Getting into the spirit of Halloween, over the next couple of weeks, I’ll publish items that will hopefully inspire some related conversation (films to watch, existing shorts, surveys, and more)… starting with today’s post…
First, watch the below video (you don’t have to watch the entire thing; I think you’ll get the gist of it within a matter of a few minutes), and then continue reading afterward.
The above took place after a screening of horror film director Lucky McKee’s 2011 film "The Woman," at the Sundance Film Festival that year, where it premiered. Clearly, the man was upset with what he saw of the film, and maybe rightfully so. I wasn’t there, but I did eventually see "The Woman," and while I didn’t storm out in protest the way he did, I can say that it’s definitely disturbing and even disgusting at times. It turned a lot of viewers off (including the fellow in the video above). Some walked out of screenings, some reportedly vomited, and others even passed out.
It wasn’t on my list of films to screen at the festival that year, but all the controversy around it caught my attention, and I had to see what all the fuss was about.
The film centers on a small town family patriarch who discovers a "feral woman" living in the woods, and decides that it’s his family’s duty to "civilize" her, which includes progressively sadistic, extreme, perverse methods. I’ll say no more and let you discover it for yourselves, if you’re curious enough.
It’s on home video (not streaming on Netflix though). I embedded a trailer below.
I’m quite tolerant, and have seen my fair share of what many would call "disgusting" films like "The Woman" (some even more vile than that film actually), so I suppose I’m not as easily rattled. Some would say that’s a bad thing, because it only helps demonstrate how numb many of us have become, after a steady diet of on-screen violence and brutality, consumed from childhood to adulthood.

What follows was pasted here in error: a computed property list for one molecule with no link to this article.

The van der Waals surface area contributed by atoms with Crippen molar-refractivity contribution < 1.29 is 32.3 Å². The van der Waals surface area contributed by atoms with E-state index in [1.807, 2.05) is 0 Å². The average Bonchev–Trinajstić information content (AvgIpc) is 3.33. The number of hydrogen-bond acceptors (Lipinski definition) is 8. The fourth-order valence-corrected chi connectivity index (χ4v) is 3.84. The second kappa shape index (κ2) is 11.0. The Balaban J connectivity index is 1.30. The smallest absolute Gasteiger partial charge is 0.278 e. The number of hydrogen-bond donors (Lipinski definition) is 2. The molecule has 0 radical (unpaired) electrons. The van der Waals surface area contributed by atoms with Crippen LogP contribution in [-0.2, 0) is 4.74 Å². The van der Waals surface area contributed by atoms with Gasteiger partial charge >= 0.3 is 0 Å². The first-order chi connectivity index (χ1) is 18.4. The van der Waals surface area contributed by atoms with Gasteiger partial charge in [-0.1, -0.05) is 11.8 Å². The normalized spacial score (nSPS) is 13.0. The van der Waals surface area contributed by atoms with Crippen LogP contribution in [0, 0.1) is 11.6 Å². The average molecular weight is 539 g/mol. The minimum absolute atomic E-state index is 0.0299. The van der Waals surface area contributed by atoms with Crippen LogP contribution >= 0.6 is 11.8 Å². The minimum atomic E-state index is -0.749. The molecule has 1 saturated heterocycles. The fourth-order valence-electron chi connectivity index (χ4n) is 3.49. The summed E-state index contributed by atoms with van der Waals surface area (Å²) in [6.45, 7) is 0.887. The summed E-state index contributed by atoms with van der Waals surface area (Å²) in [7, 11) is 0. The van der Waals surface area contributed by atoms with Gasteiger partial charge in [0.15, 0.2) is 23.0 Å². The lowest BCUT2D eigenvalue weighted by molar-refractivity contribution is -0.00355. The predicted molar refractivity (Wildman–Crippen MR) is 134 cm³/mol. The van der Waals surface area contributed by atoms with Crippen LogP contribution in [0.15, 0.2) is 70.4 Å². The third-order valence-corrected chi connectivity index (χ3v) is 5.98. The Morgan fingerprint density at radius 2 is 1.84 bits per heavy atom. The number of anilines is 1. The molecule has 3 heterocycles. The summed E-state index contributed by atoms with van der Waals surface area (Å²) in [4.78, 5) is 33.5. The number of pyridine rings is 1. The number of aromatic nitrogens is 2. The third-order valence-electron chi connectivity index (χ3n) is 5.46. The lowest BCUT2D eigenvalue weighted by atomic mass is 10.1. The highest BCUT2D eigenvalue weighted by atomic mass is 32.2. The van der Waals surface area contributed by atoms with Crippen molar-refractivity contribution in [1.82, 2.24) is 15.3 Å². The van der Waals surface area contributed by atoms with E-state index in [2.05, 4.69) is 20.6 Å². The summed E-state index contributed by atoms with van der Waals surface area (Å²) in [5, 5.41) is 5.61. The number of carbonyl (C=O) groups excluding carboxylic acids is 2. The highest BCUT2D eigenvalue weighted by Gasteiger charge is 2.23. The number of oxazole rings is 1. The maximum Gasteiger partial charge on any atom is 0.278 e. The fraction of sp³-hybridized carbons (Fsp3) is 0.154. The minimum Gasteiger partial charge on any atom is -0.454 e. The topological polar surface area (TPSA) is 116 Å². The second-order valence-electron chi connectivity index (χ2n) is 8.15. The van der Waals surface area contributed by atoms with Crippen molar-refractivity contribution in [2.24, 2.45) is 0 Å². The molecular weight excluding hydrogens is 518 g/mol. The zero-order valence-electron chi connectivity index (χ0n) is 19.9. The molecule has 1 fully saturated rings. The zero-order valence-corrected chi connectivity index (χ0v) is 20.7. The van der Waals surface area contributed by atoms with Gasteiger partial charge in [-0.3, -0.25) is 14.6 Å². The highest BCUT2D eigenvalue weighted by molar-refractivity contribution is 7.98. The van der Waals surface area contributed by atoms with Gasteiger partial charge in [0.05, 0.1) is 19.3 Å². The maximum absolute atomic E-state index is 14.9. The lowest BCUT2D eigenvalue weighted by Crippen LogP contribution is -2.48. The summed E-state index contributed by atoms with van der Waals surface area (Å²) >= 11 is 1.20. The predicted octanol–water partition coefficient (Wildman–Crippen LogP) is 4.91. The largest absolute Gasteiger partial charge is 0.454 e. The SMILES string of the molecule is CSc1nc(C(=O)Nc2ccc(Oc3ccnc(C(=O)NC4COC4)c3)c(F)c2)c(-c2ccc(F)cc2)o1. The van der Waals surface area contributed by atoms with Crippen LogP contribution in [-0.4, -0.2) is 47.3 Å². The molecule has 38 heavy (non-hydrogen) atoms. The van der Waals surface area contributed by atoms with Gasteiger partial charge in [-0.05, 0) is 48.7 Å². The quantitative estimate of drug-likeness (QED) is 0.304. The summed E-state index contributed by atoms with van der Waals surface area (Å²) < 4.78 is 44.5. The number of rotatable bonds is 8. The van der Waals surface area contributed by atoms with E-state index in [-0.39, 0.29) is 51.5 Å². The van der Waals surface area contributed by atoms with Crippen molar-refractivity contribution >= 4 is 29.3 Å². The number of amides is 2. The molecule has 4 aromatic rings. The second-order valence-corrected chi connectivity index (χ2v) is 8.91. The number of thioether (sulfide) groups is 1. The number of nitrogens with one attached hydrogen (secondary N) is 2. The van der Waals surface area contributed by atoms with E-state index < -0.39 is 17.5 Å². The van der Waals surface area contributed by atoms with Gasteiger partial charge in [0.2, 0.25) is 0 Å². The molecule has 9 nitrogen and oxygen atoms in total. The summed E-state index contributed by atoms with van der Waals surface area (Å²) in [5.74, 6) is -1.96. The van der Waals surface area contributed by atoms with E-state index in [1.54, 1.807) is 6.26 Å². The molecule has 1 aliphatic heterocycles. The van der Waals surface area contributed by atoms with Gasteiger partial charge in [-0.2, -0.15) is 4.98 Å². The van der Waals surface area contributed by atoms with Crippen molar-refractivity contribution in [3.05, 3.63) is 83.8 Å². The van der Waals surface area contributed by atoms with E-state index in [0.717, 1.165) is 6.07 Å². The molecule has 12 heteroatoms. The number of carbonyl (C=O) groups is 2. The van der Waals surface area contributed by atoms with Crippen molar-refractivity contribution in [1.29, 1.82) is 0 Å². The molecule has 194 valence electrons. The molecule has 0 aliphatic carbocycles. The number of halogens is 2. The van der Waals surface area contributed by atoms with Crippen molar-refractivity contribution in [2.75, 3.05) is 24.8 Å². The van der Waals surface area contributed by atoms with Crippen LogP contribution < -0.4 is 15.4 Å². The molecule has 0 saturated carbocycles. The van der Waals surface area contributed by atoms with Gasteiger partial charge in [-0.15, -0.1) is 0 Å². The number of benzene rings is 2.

I will say that I was sufficiently turned off by movies like the "Hostel" franchise of films – "Hostel I" and "Hostel II" (photo above) notably, which were released in USA theaters with "R" ratings (I believe there was a part 3 that went straight to DVD). So-called "torture porn" flicks, as they’ve collectively come to be labeled, they were even banned in a few countries – the second installment being the more vile and disgusting of the first 2 (I haven’t seen the 3rd one, and have no interest).
These near equivalents of what I’d consider *snuff films* actually navigated their way through the ranks of the studio system, ending up on thousands of theater screens nationwide, for audiences, young and old to, shall we say, "enjoy." I can certainly understand the concern many have for what impact a steady dose of films like these has/will have on the impressionable minds of those who have/will see them, and who lack the psychological faculties necessary to process what they’ve consumed – again, starting with that numbness I mentioned.
So, in the spirit of Halloween, typically when these kinds of movies are released in theaters (of note, Universal is releasing "Crimson Peak" this week, and Paramount is releasing "Paranormal Activity: The Ghost Dimension" next week), a question I have for you all is this: Have you watched any films that made you so upset and react like the man in the video above? And if so, what were they? Not necessarily "black films" by the way. Any films at all you’ve seen in your lifetime that inspired that kind of a reaction.
Or feel free to wax philosophic on the issues of onscreen violence and horror as art, and societal effects, which I’ve only broached within this post.
The trailer for "The Woman" follows below, although it doesn’t give you much of an indication of just how sick the film is: